Sunday 10 August 2008

Mitsubishi i-MiEV announced

Mitsubishi has completed the design and testing of an electric car, in a bid to be the first manufacturer to launch a viable, crash-tested, mass-produced electric vehicle in Britain.

Company sources have revealed that the i-MiEV, an electric version of the Mitsubishi i-car is production-ready and that Mitsubishi Japan is building a factory that can produce 10,000 unit per year for 2010.

The huge positive response from the UK and other European markets for the i-MiEV has prompted Mitsubishi to raise its output target the all-electric city car that’s set to be introduced in the Japanese market in 2009 with Europe following in 2010, from 2,000 units per year to 10,000 units. To do so, Mitsubishi announced that its joint venture with Lithium Energy Japan and will build a separate plant in Kusatsu, Shiga Prefecture, to supply the additional anticipated demand.

The brand new plant is scheduled to be ready for next April’s start of production of the rear-wheel-drive i-MiEV all-electric city car. The plant will initially produce 1 million palm-size lithium-ion cells a year, which is enough to power 10,000 vehicles. An additional investment of more than 10 billion yen is planned by 2012 to add a second plant and doubling output to cope with demand.

It uses new-generation lithium-ion batteries, which recharge more quickly and last longer than conventional nickel metal hydride units. This means the i-MiEV has a real-world range of 100 miles and can be recharged overnight from a conventional three-pin mains plug.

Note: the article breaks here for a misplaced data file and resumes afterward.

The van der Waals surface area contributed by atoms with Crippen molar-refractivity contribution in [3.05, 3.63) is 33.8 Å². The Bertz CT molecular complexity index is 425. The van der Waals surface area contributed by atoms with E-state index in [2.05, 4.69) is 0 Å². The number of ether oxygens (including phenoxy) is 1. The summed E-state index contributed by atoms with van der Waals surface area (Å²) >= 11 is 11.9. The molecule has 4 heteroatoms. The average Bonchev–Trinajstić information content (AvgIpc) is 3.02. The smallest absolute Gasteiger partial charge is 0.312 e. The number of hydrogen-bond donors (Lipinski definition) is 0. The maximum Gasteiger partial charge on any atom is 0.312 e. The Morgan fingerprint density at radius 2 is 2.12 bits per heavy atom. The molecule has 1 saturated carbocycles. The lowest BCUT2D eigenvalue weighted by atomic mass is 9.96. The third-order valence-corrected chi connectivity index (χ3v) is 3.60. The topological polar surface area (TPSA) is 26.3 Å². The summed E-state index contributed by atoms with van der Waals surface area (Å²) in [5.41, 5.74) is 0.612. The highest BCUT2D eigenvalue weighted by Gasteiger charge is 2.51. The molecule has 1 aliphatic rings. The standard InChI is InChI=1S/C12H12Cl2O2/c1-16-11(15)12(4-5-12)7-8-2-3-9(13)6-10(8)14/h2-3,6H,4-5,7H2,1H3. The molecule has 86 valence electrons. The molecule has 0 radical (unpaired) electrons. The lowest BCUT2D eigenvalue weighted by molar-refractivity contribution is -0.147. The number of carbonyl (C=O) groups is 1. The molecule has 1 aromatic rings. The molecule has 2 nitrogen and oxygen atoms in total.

Transport for London has already announced plans to treble the number of high-voltage recharging points in the city and to offer free parking for electric cars.

According to the Japanese automaker, Mitsubishi Motors UK has requested that a proportion of the first 2,000 RHD units be allocated to the British market to support a launch in London in 2009, something that is being seriously considered by the company.

Since it'll be using electric power, you will be forced for fork out at least £15,000 and don't expect any generous discounts from Mitsubishi dealers either.


Anonymous said...

Very nice car but beyond my budget for one.

Laguna said...

Indeed £14,000 is alot of money for a kei-car but I'd rather buy it than be guilty if I'm doing some shopping around town in a car that uses fossil fuel.

Thanks Yashuwa, you too...

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